Relational dynamics in factional adoption of terrorist tactics: A comparative perspective

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Scholars of political terrorism generally agree that the radical group is usually a splinter faction of an opposition movement. Seldom, however, is an attempt made to incorporate insights and tools from the literature on social movements and contentious politics into the study of the process by which a faction splinters from the larger opposition movement and adopts terrorist tactics-a process commonly known as radicalization. Drawing upon the relational approach from the literature on contentious politics, this article seeks to further understanding of radicalization by examining how and when relational mechanisms, operating in their respective relational arenas, interact and combine to drive it. Proposed is a relational framework for a comparative analysis of radicalization at three levels-domestic, ethno-national, and international-employing the case of the Weather Underground, Fatah-Tanzim, and al-Qaeda respectively.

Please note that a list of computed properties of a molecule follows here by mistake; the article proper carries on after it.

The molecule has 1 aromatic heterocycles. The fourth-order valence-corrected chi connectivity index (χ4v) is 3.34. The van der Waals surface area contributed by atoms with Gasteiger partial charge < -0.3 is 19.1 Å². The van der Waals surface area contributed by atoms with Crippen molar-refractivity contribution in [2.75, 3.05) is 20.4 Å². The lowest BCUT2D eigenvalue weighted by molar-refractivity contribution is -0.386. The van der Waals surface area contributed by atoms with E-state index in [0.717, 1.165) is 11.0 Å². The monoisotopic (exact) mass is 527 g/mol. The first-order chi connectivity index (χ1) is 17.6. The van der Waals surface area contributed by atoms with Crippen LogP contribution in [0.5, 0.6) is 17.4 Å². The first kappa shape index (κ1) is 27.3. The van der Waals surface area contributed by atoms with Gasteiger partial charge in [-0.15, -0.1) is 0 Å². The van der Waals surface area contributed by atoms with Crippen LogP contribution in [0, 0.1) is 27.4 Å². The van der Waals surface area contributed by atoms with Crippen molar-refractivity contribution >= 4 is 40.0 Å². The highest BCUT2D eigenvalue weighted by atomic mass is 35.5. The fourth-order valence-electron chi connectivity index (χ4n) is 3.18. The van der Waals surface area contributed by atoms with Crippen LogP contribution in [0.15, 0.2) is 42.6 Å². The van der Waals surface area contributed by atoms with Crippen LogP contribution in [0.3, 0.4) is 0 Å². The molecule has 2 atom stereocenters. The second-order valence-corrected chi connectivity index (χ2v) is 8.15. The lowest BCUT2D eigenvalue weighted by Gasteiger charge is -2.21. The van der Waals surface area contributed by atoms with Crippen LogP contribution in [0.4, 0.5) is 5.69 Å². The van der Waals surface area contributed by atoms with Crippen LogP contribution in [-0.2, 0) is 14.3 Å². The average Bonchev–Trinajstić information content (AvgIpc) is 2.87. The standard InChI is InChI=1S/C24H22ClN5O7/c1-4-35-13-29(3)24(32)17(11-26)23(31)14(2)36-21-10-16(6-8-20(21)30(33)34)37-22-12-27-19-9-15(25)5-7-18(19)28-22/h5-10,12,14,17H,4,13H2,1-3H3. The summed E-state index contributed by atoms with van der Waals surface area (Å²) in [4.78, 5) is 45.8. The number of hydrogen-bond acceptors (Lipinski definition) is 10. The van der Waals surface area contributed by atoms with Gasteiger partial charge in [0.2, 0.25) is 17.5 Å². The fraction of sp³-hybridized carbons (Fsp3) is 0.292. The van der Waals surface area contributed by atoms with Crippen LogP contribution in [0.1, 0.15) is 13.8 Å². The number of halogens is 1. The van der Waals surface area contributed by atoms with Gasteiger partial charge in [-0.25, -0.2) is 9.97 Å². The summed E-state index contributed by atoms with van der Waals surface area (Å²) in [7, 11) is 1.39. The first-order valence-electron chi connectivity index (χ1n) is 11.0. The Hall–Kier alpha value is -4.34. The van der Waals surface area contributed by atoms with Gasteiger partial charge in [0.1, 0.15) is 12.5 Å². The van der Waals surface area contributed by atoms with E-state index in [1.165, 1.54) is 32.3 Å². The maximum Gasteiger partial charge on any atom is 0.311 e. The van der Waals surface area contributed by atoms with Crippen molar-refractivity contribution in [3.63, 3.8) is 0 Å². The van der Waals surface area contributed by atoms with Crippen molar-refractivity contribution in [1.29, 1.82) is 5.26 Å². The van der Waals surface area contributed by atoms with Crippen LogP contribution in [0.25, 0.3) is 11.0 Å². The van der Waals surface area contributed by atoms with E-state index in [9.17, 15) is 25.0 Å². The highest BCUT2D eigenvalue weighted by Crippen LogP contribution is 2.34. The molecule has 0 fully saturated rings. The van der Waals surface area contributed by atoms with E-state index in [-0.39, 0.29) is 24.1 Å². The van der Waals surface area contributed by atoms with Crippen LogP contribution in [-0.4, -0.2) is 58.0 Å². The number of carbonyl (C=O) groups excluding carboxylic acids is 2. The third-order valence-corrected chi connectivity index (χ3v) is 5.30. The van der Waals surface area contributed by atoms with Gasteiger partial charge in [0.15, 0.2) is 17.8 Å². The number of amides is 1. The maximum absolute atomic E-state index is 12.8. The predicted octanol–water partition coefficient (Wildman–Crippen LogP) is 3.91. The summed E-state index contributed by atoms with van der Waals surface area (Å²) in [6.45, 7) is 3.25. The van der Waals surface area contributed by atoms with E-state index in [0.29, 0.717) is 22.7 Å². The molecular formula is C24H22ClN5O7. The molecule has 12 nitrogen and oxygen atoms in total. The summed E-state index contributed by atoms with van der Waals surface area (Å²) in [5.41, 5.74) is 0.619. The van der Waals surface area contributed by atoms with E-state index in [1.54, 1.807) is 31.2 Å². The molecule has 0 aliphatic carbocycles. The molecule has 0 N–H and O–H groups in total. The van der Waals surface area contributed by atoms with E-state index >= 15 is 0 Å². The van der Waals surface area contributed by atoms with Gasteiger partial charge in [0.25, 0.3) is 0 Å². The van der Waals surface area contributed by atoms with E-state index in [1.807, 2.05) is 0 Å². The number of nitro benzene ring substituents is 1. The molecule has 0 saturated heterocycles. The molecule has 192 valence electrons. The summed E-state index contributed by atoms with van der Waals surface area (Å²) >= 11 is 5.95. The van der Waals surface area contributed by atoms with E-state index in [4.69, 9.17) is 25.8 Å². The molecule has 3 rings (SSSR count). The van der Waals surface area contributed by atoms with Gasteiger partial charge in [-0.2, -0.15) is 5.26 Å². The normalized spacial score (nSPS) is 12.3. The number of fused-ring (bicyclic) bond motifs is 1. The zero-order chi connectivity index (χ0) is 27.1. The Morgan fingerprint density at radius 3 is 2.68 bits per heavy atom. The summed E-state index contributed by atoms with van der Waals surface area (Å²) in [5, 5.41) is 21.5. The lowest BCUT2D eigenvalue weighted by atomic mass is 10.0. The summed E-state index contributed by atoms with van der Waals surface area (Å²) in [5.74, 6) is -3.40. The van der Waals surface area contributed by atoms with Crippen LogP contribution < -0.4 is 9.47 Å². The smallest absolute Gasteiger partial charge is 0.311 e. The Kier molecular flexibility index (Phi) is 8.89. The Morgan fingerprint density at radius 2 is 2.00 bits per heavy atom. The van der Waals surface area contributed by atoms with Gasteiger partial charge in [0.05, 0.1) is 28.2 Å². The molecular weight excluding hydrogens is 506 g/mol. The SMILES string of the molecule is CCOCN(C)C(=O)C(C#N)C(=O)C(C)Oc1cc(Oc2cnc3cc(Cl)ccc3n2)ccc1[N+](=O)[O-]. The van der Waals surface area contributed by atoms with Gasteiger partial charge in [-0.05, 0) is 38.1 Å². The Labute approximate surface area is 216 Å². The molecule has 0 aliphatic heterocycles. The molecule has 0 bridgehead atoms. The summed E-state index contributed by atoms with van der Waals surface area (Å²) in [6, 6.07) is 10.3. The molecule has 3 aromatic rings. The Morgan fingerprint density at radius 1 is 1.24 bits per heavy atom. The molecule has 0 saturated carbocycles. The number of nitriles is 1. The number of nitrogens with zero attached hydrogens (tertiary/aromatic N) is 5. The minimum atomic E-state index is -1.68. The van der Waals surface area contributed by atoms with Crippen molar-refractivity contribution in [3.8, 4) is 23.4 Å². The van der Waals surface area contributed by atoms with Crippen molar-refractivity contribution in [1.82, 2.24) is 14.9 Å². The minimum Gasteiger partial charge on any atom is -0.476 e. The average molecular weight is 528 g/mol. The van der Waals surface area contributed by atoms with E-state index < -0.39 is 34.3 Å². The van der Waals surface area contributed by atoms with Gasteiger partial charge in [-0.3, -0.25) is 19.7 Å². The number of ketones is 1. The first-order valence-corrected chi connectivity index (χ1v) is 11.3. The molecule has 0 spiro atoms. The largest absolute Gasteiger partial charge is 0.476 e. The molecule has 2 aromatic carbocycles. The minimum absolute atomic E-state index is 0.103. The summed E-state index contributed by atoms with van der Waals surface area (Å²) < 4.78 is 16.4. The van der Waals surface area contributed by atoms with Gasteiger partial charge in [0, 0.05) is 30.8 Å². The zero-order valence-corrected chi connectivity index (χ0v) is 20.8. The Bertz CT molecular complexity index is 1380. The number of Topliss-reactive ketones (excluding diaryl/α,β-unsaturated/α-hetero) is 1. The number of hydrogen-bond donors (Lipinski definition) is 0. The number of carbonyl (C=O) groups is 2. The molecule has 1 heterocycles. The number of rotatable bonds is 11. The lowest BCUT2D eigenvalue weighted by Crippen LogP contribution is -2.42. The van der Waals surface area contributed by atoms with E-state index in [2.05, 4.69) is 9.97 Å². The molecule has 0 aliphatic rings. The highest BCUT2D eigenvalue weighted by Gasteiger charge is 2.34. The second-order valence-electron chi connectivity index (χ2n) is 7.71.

Original languageAmerican English
Pages (from-to)95-118
Number of pages24
JournalTheory and Society
Issue number1
StatePublished - Jan 2011


  • Contentious politics
  • Terrorism
  • Weathermen, Fatah-Tanzim, Al-Qaeda


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